by me: lotr

It’s such a strange feeling when something comes into your life like a movie or an artist or a band that just feels like it’s made from the same stuff you are, it immediately becomes part of how you define yourself and it’s everything you see yourself as at that point in your life and everything that you aspire to be and it’s such a bizarre sensation when you discover something and you immediately feel it fill a hole inside you that you didn’t know was there

I realize this is not new information to anyone, but what struck me so hard this time I read the Lord of the Rings was the sense of melancholy.  Like it’s painfully obvious to the reader that this world is Not As It Once Was.  All of the characters we meet reference this feeling of loss in one way or another.  

The elves are the most obvious - with their fading light and their ships sailing away.  Treebeard talks about how the woods aren’t as they once were, about the ents who are falling asleep and withering to nothing.  The dwarves lust after the glory of their forefathers, be it in mountain fortresses or caverns of mithril - now empty and echoing.  Old Tom Bombadil remembers a race of great men and women, reduced simply to trinkets in cold tombs.

And even men, the race set to inherit this new age, even they are experiencing this sense of melancholy, of losing hold of something great.  We see their great cities reduced to rubble on riverbanks, or possessed by evil.  Aragorn longs to return to his throne to restore the glory of ages past, to somehow rejuvenate that which is dying in the race of men. 

And hobbits?  At first we see them as living in the present, with no great glory of the past to tie them down.  Yet when Frodo returns to the Shire, it is…Not As It Once Was.  And I think while the other hobbits are able to shake off this feeling and return to their love of life and the present, maybe Frodo’s true burden is to inherit this sense of loss from the rest of Middle Earth.  

It’s so weird to think that there are people who watch Lord of the Rings for the first time????? And don’t know what’s going to happen?????

They don’t know what the Shire is??? They don’t know the Fellowship will break???? They don’t know what Gondor or Rohan is???? They don’t know the basic geography of Middle Earth?? They don’t know who will die??? They don’t know Gandalf will come back???? Or that Frodo will go to the Undying Lands??? They’ve never heard the soundtrack??? They don’t have the dialogue memorized???? 

What on earth is that like??????? 

So I’ve been re-skimming some LotR in between looking for new books to read and Boromir mentions his brother like, three times in the Council of Elrond. And I realize it’s dramatic foreshadowing shit, but consider (modern au apparently) Boromir who just talks about his brother all the time and has so many pictures:

“Hobbits like poetry? My brother won a poetry contest in third grade!!! You know who’d love to hear more about Dwarves? My brother. Gosh, I can’t wait until we all get to Minas Tirith so I can show you all the best things about my city and you can meet my brother.”


“Yeah, I’ve seen Boromir, he’s a great dude,” says Eomer, “but I hear he talks about his brother a lot?”


“How do I know you’ve actually met my brother?” asks Faramir. “And how do you know who I am?”

“… I have seen probably a hundred pictures of you and heard the stories behind all of them,” says Frodo.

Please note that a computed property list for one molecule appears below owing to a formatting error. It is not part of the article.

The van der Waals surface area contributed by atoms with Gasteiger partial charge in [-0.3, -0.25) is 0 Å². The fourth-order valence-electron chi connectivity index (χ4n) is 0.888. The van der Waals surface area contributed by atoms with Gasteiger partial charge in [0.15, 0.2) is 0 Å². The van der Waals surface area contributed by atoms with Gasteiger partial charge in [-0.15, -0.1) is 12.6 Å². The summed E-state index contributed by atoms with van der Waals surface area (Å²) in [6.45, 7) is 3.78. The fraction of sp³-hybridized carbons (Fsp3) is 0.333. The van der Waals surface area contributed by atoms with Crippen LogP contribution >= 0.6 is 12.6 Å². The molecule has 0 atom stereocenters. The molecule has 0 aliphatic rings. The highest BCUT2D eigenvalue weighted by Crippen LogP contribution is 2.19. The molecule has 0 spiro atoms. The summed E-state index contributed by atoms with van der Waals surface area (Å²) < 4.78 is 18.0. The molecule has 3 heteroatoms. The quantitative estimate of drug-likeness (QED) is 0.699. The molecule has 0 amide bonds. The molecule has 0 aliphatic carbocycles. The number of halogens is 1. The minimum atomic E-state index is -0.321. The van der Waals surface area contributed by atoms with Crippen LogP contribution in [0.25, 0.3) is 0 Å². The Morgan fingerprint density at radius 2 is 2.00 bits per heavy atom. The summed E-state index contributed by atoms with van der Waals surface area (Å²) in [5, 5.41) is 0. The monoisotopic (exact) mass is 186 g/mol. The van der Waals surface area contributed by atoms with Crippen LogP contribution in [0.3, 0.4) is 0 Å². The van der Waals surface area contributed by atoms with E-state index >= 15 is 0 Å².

“Ah,” says Faramir, resigned. “Yeah, okay, you’ve met him.”

  • <p> <b>Tolkien:</b> By the end of the Third Age, Sauron's physical power is so diminished that his presence is confined to the tower of Barad-Dur. However, he is still immensely powerful in his ability to watch and predict the movements of his enemies, and his understanding extends so far that he could metaphorically be referred to as a Great Eye, constantly watching and planning his next move. And because his gaze is so piercing, it is sometimes likened to fire.<p/><b>Peter Jackson:</b> Okay but...hear me out...what if Sauron was literally....a Great Eye.<p/><b>Tolkien:</b> What.<p/><b>Peter Jackson:</b> What if he was literally a giant eyeball on the top of Barad-Dur.<p/><b>Tolkien:</b> That's not quite what I inten-<p/><b>Peter Jackson:</b> Made of FIRE. A LITERAL GIANT FIERY EYEBALL.<p/></p>

I know 22 September is Bilbo and Frodo Baggins’ birthday—but let us not forget that it is also the date in which Samwise Gamgee, last of the Ring-bearers, leaves Middle-earth for ever to reunite with Frodo.

Ok but Pippin was a child. 

 The book says that Pippin is the only one of the four hobbits who hasn’t “come of age.” He was a young and immature teenager-in-Hobbit-years who (in the beginning of the story) thought and acted like a young and immature teenager. 

They didn’t have time for this in the films, but book-Elrond initially refused to let Pippin join the Fellowship. He was like “these Hobbits are fine, but I draw the line at this one. He’s too young.” 

Why does he let him join? Because Elrond thought that if Pippin had understood his decision, he would have joined anyway. If Pippin were mature enough to know what he was doing, he would’ve made the same choice. But he wasn’t. 

So it kinda bothers me when other members of the fellowship mock Pippin for being a fool? (side eyes Gandalf). Of course he’s a fool– he wasn’t mature enough for this journey and you all knew it.

All the hobbits went through hell, but Pippin wasn’t even an adult when he was thrown into war and death and survivor’s guilt and blaming himself for Boromir’s death and all that other insane trauma….